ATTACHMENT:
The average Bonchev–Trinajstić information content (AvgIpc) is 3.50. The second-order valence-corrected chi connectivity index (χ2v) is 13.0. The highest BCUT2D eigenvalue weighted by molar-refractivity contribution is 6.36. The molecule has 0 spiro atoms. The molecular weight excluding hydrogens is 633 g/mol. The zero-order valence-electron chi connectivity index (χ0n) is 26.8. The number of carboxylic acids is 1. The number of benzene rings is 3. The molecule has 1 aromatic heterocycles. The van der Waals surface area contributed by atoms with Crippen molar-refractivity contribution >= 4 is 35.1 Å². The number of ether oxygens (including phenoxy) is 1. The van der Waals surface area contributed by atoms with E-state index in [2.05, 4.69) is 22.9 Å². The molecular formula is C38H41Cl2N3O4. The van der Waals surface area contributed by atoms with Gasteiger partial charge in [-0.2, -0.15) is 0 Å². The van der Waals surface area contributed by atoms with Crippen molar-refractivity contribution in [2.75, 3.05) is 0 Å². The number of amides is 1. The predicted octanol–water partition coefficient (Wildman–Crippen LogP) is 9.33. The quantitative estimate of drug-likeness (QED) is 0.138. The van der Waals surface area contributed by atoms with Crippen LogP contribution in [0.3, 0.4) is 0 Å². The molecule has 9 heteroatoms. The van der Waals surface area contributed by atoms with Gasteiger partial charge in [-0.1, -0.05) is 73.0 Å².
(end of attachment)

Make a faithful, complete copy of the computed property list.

The average Bonchev–Trinajstić information content (AvgIpc) is 3.50. The second-order valence-corrected chi connectivity index (χ2v) is 13.0. The highest BCUT2D eigenvalue weighted by molar-refractivity contribution is 6.36. The molecule has 0 spiro atoms. The molecular weight excluding hydrogens is 633 g/mol. The zero-order valence-electron chi connectivity index (χ0n) is 26.8. The number of carboxylic acids is 1. The number of benzene rings is 3. The molecule has 1 aromatic heterocycles. The van der Waals surface area contributed by atoms with Crippen molar-refractivity contribution >= 4 is 35.1 Å². The number of ether oxygens (including phenoxy) is 1. The van der Waals surface area contributed by atoms with E-state index in [2.05, 4.69) is 22.9 Å². The molecular formula is C38H41Cl2N3O4. The van der Waals surface area contributed by atoms with Gasteiger partial charge in [-0.2, -0.15) is 0 Å². The van der Waals surface area contributed by atoms with Crippen molar-refractivity contribution in [2.75, 3.05) is 0 Å². The number of amides is 1. The predicted octanol–water partition coefficient (Wildman–Crippen LogP) is 9.33. The quantitative estimate of drug-likeness (QED) is 0.138. The van der Waals surface area contributed by atoms with Crippen LogP contribution in [0.3, 0.4) is 0 Å². The molecule has 9 heteroatoms. The van der Waals surface area contributed by atoms with Gasteiger partial charge in [-0.1, -0.05) is 73.0 Å².